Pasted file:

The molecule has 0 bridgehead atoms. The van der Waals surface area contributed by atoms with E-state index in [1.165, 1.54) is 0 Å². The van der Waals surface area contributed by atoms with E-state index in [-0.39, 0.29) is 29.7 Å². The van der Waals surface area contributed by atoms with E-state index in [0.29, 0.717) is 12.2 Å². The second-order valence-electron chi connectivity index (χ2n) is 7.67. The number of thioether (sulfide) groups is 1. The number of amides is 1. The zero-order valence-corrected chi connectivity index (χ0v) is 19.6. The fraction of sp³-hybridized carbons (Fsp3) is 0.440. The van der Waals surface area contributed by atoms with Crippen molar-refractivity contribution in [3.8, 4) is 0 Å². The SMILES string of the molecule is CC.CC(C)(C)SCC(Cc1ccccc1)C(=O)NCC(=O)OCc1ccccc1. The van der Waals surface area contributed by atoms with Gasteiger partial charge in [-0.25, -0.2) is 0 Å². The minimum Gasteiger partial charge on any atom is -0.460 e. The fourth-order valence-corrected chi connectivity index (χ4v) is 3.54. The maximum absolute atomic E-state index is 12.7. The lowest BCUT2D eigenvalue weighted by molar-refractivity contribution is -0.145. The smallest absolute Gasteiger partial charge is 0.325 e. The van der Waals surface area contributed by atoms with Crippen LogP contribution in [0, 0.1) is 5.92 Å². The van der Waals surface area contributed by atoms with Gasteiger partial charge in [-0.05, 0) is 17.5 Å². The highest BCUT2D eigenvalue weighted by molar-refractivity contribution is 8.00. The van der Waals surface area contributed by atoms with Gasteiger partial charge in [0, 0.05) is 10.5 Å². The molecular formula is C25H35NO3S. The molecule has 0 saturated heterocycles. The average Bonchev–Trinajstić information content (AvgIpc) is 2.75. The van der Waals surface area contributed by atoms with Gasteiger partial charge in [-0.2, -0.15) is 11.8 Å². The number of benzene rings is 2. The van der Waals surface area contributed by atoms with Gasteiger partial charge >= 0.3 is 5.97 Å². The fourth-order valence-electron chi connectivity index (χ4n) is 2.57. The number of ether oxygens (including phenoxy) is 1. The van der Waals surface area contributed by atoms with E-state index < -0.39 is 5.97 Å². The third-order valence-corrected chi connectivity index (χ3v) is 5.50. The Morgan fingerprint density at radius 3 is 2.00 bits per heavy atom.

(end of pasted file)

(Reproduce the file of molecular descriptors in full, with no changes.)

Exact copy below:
The molecule has 0 bridgehead atoms. The van der Waals surface area contributed by atoms with E-state index in [1.165, 1.54) is 0 Å². The van der Waals surface area contributed by atoms with E-state index in [-0.39, 0.29) is 29.7 Å². The van der Waals surface area contributed by atoms with E-state index in [0.29, 0.717) is 12.2 Å². The second-order valence-electron chi connectivity index (χ2n) is 7.67. The number of thioether (sulfide) groups is 1. The number of amides is 1. The zero-order valence-corrected chi connectivity index (χ0v) is 19.6. The fraction of sp³-hybridized carbons (Fsp3) is 0.440. The van der Waals surface area contributed by atoms with Crippen molar-refractivity contribution in [3.8, 4) is 0 Å². The SMILES string of the molecule is CC.CC(C)(C)SCC(Cc1ccccc1)C(=O)NCC(=O)OCc1ccccc1. The van der Waals surface area contributed by atoms with Gasteiger partial charge in [-0.25, -0.2) is 0 Å². The minimum Gasteiger partial charge on any atom is -0.460 e. The fourth-order valence-corrected chi connectivity index (χ4v) is 3.54. The maximum absolute atomic E-state index is 12.7. The lowest BCUT2D eigenvalue weighted by molar-refractivity contribution is -0.145. The smallest absolute Gasteiger partial charge is 0.325 e. The van der Waals surface area contributed by atoms with Crippen LogP contribution in [0, 0.1) is 5.92 Å². The van der Waals surface area contributed by atoms with Gasteiger partial charge in [-0.05, 0) is 17.5 Å². The highest BCUT2D eigenvalue weighted by molar-refractivity contribution is 8.00. The van der Waals surface area contributed by atoms with Gasteiger partial charge in [0, 0.05) is 10.5 Å². The molecular formula is C25H35NO3S. The molecule has 0 saturated heterocycles. The average Bonchev–Trinajstić information content (AvgIpc) is 2.75. The van der Waals surface area contributed by atoms with Gasteiger partial charge in [-0.2, -0.15) is 11.8 Å². The number of benzene rings is 2. The van der Waals surface area contributed by atoms with Gasteiger partial charge >= 0.3 is 5.97 Å². The fourth-order valence-electron chi connectivity index (χ4n) is 2.57. The number of ether oxygens (including phenoxy) is 1. The van der Waals surface area contributed by atoms with E-state index < -0.39 is 5.97 Å². The third-order valence-corrected chi connectivity index (χ3v) is 5.50. The Morgan fingerprint density at radius 3 is 2.00 bits per heavy atom.